Earlier this week, Facebook let me in on the best news:

Halle Bailey was cast as The Little Mermaid. I’m pretty pumped up about it for a few reasons.

Let me be clear, I don’t usually get overly excited about who Disney casts in their live-action films. It’s just that Disney has done me pretty well over the last twenty-four years. I pretty much trust their decision-making skills at this point.

But this one is extra-special. You see, Ariel is MY GIRL. Much more so than any of the other princesses. She basically lived on my childhood TV screen. I dressed up as her every chance I could. I probably cried when I met her at Disney for the first time as a child and definitely cried when I met her again as a teenager. I used to force everyone to play pretend with me as if they were the prince and I was Ariel. Yeah, I was for sure a weird kid.

So of course, I am excited that we are getting the live-action version! But more than that, I am not only excited that Disney completely altered the race of my favorite princess. I’m thrilled.

Let’s get one thing straight: I am white.

Because of that, I grew up in a world where nearly every princess on my screen was also white. With the exception of Pocahontas, Jasmine, and Mulan, I could see myself quite literally reflected off my TV screen. And even though there were nonwhite princesses out there that I loved, I never saw one who was black. She didn’t even exist in my imagination. She was not an option based on what I was given.

Let me clarify something else: I just gave birth to a little biracial girl. She is half African-60735220_10213790406651282_3402901364555120640_nAmerican, half-white, and balding like a little old man. She has lit up my life like nothing besides Jesus and her daddy.

I can’t wait for the day that we bond over Disney princesses. I really can’t wait for her to look onto the screen and see pieces of herself in Ariel. Just like I already got the chance to.

At the same time, I can’t help but be thankful that she is not aware of what is going on in the media about Halle’s casting. People who believe they have the best of intentions are irritated. Irritated that “their” Ariel is no longer white.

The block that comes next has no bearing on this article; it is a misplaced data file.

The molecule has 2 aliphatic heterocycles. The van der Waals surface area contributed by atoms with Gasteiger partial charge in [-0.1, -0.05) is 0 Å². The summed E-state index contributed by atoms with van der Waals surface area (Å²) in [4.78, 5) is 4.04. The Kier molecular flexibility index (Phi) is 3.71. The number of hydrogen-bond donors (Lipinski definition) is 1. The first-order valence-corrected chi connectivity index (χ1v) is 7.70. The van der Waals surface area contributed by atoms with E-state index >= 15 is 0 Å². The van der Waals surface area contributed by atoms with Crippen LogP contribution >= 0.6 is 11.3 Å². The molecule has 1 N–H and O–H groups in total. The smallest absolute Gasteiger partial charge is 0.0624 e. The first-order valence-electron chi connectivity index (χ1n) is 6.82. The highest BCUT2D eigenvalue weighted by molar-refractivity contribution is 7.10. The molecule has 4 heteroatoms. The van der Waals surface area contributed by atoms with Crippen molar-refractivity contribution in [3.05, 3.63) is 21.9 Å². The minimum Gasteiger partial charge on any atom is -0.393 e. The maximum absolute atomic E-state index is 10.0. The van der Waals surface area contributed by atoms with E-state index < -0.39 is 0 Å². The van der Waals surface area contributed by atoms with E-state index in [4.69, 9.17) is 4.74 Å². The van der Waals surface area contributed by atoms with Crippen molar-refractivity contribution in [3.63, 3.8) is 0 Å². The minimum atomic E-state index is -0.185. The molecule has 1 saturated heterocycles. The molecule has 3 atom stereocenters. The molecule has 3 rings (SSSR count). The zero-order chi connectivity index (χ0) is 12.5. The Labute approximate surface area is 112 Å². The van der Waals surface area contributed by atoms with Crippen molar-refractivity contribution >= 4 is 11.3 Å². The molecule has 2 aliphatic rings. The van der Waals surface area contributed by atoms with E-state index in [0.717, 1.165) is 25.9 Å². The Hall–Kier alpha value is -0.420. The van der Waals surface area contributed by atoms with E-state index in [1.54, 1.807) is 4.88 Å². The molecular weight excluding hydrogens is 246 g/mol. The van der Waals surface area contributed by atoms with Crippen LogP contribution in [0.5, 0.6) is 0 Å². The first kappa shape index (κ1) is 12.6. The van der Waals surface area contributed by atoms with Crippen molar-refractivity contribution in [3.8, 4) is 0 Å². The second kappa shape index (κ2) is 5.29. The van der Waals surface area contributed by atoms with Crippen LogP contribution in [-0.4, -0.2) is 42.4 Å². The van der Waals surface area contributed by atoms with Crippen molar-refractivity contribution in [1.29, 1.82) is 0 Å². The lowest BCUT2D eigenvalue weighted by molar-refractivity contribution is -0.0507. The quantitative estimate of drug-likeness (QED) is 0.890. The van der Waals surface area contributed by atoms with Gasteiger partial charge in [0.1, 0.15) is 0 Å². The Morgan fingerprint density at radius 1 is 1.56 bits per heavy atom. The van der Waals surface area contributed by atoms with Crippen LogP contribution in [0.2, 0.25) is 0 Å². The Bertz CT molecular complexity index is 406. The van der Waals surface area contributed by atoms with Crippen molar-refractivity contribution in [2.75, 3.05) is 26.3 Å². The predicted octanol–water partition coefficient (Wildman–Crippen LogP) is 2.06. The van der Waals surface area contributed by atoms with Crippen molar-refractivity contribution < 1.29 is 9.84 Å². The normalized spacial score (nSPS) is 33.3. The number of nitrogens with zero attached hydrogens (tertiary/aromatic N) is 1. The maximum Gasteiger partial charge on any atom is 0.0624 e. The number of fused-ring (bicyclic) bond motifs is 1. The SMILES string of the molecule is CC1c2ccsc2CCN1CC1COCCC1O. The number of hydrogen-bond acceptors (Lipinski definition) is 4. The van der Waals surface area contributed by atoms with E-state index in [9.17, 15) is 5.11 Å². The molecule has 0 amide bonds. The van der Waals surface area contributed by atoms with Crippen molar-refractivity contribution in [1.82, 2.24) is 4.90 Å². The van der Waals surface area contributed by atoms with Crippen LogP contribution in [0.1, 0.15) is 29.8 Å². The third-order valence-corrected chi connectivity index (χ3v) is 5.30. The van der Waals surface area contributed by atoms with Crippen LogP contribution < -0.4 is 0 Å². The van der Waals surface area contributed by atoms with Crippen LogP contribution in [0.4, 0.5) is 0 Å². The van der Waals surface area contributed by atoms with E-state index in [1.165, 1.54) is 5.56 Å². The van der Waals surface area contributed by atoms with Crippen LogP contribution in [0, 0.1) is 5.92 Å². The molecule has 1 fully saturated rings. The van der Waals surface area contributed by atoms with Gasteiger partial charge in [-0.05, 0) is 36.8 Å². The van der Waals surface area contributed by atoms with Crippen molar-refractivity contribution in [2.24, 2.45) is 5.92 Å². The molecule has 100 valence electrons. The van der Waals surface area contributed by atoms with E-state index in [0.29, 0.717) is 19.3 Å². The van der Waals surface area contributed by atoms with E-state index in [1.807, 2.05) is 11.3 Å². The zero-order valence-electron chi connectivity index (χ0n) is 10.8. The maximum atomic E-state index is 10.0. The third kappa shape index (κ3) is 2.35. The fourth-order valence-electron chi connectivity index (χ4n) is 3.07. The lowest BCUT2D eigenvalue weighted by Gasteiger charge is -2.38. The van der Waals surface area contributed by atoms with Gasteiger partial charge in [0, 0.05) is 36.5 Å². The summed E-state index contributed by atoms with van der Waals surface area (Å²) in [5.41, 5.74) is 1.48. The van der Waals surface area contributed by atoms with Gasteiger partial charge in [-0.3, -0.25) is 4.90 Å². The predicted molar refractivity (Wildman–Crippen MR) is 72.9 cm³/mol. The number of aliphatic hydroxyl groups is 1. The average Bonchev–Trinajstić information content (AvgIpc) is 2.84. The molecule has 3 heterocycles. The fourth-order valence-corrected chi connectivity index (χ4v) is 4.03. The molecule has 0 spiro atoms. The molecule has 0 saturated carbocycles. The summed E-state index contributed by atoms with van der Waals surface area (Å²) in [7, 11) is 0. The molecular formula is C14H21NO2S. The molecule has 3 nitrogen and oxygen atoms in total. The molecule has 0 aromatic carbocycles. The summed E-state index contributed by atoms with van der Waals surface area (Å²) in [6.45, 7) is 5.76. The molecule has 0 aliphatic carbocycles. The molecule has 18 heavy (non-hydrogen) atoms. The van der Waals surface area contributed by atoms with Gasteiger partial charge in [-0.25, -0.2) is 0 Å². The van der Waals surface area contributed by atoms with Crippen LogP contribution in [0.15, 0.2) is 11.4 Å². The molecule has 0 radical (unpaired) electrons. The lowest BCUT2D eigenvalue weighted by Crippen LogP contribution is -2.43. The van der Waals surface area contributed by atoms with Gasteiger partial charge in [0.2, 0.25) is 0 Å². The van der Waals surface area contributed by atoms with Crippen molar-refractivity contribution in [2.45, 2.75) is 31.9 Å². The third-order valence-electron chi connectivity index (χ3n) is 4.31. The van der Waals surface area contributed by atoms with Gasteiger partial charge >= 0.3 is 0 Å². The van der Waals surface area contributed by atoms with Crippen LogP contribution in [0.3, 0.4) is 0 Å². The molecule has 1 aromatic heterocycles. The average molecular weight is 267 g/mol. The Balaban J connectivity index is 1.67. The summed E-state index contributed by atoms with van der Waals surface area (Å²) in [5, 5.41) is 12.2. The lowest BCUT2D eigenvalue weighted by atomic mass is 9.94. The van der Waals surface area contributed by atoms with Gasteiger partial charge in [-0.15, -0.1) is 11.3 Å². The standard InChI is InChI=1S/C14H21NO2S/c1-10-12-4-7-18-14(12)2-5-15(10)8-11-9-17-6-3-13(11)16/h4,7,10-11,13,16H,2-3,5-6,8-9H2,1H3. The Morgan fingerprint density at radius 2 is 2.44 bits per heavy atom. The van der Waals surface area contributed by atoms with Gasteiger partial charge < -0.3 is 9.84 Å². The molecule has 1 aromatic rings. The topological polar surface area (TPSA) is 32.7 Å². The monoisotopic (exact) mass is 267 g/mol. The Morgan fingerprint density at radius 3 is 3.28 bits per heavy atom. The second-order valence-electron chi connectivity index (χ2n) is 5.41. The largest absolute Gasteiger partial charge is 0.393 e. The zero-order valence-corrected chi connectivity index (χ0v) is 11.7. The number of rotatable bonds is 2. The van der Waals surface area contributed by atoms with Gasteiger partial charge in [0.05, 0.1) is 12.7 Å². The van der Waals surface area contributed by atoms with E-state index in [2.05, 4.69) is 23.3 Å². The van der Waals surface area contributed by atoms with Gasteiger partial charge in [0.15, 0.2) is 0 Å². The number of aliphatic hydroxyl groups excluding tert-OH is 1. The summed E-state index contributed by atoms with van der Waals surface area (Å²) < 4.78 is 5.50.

They claim reverse racism. 

They claim that it is killing nostalgia. 

They claim it isn’t realistic.

They claim that it is a political statement. 

To the first claim: It goes something like this: “if someone had cast Tiana as a white woman, everyone would be claiming racism. So how is this any different?” It’s different because of the volume. There are eleven official Disney princesses. One is black. In the already white-washed world where I grew up, I wish I’d had a black princess to look to. I wish the little life-lessons that come from these stories could have come from someone who looks like my best friend, Taylor. Someone who looks like my sister-in-law. Someone who looks different than me. And if I wish that for myself, I can only imagine what it must be like for them. 

To the second claim of nostalgia: look, I get it.

There is something about the nostalgia of these original princesses. They each have storied histories. They have stood the test of time. They are stories we read to our children, they have been on Broadway, and they sit on our dusty VCR shelves in family homes, never to be gotten rid of. 

Yes, Disney could create a new character. Heck, they did with Tiana. But they could also let someone else have a turn with the already beloved characters. We can enjoy our nostalgia and also be generous with it. 

To the third claim: “It’s not realistic.” I’m sorry. I’m rolling my eyes a little on this one. Hey guys, Ariel is a mermaid. A fictional creature. She may have been created out of white culture, but technically she herself has no true and real culture. She can be whatever we want her to be!